Class Times

M 1:25p – 4:25p
T 1:25p –  2:50p
W 1:25p – 4:25p
R 10:10a – 12:10p & 1:25p – 2:50p

This project-based course explores how digital media changes the ways we study culture and ideas (syllabus). We’ll examine how technologies enable new forms of research and publishing not possible through print. Plus, we’ll discuss what is meant by “the digital” and how it impacts your careers.

The projects for this course will focus on aspects of literary history related to Washington and Lee University. The library recently acquired a collection of unpublished letters that Ezra Pound, a major literary figure of the 20th century, wrote to a W&L student in the 1950s. You’ll have the opportunity to work directly with this rare material by using data visualization and network analysis to chart the correspondence of Ezra Pound and his influence on the production of literary journals including Shenandoah, published by W&L. The projects will result in a Web site that showcases the knowledge and skills you have learned in this course. Your Web site also will become part of a larger site that contributes to the study of literary history.

No prior skills required. Through this course you will learn the skills needed for the project. A highlight of the class will be a series of graduate students from the University of Virginia who will visit W&L and serve as teaching assistants for this course.  These graduate students are all working on their doctoral degrees in either English or History and have participated as fellows in the Scholars’ Lab, which is a premier center for the study of the digital humanities. In the first week of class we also will take a trip up to Charlottesville and spend the day at the Scholars’ Lab.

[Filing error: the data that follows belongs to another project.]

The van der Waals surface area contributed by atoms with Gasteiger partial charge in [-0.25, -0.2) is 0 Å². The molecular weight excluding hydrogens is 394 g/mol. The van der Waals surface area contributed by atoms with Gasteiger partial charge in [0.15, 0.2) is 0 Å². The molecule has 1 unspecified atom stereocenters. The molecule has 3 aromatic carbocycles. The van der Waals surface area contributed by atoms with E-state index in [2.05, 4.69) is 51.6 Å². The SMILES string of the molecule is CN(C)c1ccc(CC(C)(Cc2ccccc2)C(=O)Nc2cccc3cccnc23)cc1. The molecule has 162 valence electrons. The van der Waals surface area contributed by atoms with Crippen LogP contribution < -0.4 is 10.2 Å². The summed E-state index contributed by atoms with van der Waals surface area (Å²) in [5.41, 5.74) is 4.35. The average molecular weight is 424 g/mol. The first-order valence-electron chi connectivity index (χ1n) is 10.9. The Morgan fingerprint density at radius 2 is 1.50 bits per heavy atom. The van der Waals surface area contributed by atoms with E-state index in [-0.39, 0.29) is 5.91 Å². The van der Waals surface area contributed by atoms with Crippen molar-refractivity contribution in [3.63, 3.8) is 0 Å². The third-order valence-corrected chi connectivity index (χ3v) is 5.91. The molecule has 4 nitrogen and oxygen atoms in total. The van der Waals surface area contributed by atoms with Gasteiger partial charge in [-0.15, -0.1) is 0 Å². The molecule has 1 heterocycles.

Course Learning Objectives

  • Understand the essentials of digital humanities, including its history and most popular (or most controversial) standards and applications.
  • Understand the theory and practice of digital humanities.
  • The ability to think critically about various standards, applications, and tools.
  • Develop technical skills and competencies for understanding and creating a digital 
humanities project.
  • Collaborate on research in a field that has traditionally privileged individual scholarship